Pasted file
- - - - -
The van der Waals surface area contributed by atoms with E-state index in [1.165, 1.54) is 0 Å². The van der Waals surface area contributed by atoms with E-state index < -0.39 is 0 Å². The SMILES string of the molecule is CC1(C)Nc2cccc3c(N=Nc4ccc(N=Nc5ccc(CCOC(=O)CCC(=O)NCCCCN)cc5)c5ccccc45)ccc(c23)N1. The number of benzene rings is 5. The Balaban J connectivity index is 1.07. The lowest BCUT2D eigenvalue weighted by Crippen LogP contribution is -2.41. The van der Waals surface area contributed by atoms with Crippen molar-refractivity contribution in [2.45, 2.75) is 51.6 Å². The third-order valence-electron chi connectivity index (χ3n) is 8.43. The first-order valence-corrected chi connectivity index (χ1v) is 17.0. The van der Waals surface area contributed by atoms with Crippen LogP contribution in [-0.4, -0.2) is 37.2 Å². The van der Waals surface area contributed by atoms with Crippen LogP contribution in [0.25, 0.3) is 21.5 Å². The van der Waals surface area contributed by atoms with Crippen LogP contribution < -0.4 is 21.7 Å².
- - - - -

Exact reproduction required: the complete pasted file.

The van der Waals surface area contributed by atoms with E-state index in [1.165, 1.54) is 0 Å². The van der Waals surface area contributed by atoms with E-state index < -0.39 is 0 Å². The SMILES string of the molecule is CC1(C)Nc2cccc3c(N=Nc4ccc(N=Nc5ccc(CCOC(=O)CCC(=O)NCCCCN)cc5)c5ccccc45)ccc(c23)N1. The number of benzene rings is 5. The Balaban J connectivity index is 1.07. The lowest BCUT2D eigenvalue weighted by Crippen LogP contribution is -2.41. The van der Waals surface area contributed by atoms with Crippen molar-refractivity contribution in [2.45, 2.75) is 51.6 Å². The third-order valence-electron chi connectivity index (χ3n) is 8.43. The first-order valence-corrected chi connectivity index (χ1v) is 17.0. The van der Waals surface area contributed by atoms with Crippen LogP contribution in [-0.4, -0.2) is 37.2 Å². The van der Waals surface area contributed by atoms with Crippen LogP contribution in [0.25, 0.3) is 21.5 Å². The van der Waals surface area contributed by atoms with Crippen LogP contribution < -0.4 is 21.7 Å².